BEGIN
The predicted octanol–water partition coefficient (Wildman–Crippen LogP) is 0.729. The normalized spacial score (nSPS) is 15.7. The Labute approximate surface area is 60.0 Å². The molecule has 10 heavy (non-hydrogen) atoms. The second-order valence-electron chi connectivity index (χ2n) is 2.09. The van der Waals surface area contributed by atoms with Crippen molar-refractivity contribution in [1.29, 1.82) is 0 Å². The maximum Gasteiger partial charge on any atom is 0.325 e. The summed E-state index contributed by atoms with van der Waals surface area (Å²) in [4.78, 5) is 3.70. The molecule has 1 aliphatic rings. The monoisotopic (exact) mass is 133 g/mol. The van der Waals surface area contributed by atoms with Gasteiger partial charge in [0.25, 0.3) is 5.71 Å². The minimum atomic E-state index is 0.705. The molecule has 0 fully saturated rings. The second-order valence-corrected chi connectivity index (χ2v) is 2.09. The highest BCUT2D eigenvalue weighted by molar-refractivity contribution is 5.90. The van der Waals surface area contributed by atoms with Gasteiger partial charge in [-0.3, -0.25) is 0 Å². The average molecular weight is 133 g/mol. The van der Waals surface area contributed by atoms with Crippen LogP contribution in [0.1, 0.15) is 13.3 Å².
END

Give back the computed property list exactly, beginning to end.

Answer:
The predicted octanol–water partition coefficient (Wildman–Crippen LogP) is 0.729. The normalized spacial score (nSPS) is 15.7. The Labute approximate surface area is 60.0 Å². The molecule has 10 heavy (non-hydrogen) atoms. The second-order valence-electron chi connectivity index (χ2n) is 2.09. The van der Waals surface area contributed by atoms with Crippen molar-refractivity contribution in [1.29, 1.82) is 0 Å². The maximum Gasteiger partial charge on any atom is 0.325 e. The summed E-state index contributed by atoms with van der Waals surface area (Å²) in [4.78, 5) is 3.70. The molecule has 1 aliphatic rings. The monoisotopic (exact) mass is 133 g/mol. The van der Waals surface area contributed by atoms with Gasteiger partial charge in [0.25, 0.3) is 5.71 Å². The minimum atomic E-state index is 0.705. The molecule has 0 fully saturated rings. The second-order valence-corrected chi connectivity index (χ2v) is 2.09. The highest BCUT2D eigenvalue weighted by molar-refractivity contribution is 5.90. The van der Waals surface area contributed by atoms with Gasteiger partial charge in [-0.3, -0.25) is 0 Å². The average molecular weight is 133 g/mol. The van der Waals surface area contributed by atoms with Crippen LogP contribution in [0.1, 0.15) is 13.3 Å².